Declare Your Bash Variables

Everyone knows that “regular” Bash variables are just strings. Bash doesn’t really know about integers or other numeric types. Right?

Not really. You can “declare” an integer variable like this:

declare -i foo

This makes foo into an integer type variable! Here’s a more concrete example, showing what an integer type actually does:

# declare our variable as an integer type
declare -i foo

# assign 2 to foo and print it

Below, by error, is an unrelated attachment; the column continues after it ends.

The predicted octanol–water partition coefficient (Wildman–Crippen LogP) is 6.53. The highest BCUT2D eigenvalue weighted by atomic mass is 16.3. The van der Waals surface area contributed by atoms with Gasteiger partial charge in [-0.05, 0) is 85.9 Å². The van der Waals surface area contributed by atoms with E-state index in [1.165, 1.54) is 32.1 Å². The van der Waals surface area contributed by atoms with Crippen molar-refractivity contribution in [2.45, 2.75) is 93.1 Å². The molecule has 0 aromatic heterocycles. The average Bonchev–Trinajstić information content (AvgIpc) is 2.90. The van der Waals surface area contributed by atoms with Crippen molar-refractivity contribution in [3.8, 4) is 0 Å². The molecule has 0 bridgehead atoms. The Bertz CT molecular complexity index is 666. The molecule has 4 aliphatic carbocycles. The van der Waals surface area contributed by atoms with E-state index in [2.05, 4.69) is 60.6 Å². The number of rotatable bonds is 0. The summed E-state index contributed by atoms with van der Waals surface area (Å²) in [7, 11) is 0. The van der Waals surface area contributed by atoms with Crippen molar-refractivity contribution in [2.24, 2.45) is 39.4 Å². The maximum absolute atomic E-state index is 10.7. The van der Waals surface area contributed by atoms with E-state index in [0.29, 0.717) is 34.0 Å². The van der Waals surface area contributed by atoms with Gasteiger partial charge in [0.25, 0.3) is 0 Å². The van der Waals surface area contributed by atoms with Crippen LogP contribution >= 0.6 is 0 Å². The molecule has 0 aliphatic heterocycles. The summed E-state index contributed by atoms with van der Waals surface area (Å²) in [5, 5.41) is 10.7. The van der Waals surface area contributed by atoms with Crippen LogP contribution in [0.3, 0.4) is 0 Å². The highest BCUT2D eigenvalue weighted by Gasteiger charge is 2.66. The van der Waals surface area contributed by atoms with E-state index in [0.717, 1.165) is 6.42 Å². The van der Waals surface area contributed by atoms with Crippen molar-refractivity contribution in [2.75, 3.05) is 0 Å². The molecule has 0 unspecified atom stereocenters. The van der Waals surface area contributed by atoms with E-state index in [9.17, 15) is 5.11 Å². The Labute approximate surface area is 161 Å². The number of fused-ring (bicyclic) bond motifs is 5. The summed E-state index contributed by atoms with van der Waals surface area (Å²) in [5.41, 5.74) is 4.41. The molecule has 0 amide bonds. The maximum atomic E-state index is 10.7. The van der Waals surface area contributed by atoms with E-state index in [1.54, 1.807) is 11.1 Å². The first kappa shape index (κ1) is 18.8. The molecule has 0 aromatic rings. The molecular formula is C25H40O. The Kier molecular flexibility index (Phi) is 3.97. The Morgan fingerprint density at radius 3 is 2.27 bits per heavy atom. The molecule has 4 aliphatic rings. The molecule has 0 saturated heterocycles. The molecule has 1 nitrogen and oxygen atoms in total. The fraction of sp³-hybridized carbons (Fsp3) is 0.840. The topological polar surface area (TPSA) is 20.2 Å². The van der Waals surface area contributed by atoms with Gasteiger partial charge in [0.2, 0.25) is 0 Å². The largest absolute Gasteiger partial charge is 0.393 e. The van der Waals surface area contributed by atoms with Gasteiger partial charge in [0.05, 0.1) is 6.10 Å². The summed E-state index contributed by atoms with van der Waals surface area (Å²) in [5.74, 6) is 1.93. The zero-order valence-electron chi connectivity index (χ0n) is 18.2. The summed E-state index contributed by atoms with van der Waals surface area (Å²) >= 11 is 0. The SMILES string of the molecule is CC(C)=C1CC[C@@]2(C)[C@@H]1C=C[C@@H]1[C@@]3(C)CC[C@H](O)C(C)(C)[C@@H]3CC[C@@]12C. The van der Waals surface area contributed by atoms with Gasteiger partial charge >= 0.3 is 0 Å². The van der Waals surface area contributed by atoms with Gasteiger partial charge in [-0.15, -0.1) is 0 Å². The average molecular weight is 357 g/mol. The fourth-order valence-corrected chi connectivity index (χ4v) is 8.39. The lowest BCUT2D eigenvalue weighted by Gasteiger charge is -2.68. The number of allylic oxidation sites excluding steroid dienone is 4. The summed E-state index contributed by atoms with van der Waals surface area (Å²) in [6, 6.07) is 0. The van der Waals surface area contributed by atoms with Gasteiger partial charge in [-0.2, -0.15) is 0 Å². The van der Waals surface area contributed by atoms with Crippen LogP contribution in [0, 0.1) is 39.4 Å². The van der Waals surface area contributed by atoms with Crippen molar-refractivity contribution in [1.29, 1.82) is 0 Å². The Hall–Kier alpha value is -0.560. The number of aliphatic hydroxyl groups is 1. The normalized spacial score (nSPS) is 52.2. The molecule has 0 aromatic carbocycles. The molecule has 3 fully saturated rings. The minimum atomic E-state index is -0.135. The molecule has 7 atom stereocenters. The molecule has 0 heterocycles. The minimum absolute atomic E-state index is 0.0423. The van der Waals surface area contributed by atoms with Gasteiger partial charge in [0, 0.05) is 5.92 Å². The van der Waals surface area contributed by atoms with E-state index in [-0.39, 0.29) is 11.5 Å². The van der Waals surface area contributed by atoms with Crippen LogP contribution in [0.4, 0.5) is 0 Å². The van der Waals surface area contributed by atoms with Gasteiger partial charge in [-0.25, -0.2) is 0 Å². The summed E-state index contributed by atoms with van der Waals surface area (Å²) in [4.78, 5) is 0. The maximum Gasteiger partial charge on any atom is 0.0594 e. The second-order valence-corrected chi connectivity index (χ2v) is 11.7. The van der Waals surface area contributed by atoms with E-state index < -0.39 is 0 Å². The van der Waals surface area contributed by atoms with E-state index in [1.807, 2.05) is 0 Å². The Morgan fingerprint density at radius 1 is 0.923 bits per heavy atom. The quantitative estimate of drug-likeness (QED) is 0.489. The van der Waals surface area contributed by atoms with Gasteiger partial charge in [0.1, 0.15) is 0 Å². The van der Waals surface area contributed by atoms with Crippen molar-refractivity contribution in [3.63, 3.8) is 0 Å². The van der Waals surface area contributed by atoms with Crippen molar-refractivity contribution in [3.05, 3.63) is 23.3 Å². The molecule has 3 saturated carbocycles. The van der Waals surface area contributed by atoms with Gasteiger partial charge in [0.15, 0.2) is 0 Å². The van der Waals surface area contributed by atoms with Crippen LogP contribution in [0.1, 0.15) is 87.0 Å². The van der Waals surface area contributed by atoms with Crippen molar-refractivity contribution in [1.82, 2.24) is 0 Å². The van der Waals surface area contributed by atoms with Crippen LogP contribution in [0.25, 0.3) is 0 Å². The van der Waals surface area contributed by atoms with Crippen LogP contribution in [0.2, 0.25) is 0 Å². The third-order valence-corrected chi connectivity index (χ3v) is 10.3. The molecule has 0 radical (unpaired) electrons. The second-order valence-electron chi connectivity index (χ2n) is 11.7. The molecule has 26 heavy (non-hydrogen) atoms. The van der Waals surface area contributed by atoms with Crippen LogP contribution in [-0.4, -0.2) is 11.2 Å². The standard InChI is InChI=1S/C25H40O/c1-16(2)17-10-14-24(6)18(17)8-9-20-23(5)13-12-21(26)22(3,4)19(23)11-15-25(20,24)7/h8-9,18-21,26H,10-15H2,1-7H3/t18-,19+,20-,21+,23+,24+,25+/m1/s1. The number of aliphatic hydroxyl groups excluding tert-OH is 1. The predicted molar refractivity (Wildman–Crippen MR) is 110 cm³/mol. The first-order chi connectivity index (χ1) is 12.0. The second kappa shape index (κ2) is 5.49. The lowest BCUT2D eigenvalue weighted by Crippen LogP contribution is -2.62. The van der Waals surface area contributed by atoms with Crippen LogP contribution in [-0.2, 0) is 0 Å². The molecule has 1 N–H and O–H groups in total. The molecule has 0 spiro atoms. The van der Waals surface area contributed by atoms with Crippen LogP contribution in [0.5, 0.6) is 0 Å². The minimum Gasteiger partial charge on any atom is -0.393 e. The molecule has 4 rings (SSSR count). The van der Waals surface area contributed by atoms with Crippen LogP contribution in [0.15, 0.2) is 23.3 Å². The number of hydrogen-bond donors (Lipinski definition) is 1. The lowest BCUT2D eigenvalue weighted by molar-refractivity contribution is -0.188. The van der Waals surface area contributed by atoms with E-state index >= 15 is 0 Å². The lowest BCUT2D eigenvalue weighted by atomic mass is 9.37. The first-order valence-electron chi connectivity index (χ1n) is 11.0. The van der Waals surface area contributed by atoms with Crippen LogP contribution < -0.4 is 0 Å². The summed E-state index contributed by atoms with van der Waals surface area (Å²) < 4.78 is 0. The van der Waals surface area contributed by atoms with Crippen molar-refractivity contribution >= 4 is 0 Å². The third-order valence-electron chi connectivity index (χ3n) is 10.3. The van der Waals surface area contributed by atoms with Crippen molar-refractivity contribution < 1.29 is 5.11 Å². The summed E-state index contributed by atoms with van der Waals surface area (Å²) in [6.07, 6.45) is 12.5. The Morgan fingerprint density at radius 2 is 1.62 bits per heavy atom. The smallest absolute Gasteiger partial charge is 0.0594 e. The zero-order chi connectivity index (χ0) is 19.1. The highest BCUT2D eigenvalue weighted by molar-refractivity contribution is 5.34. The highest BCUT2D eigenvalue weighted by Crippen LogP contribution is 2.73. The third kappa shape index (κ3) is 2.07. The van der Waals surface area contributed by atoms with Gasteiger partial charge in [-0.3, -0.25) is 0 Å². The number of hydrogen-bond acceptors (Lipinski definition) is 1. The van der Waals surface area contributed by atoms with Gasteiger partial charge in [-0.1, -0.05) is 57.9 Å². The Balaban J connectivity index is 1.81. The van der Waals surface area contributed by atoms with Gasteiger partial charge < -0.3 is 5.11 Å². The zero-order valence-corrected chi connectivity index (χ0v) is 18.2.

foo=2
echo $foo              # prints 2

# what happens when we assign a string?
foo="hello, world"
echo $foo              # prints 0!

As you can see, once foo is declared as an integer variable it can no longer be coerced to a string type. There are other nifty things you can do with declare, such as the usage of declare -r for “readonly” variables. And more options are in the manual!

Bash scripting is notoriously difficult to get right. If you take the time to use the declare feature it can help you keep your Bash scripts readable and correct.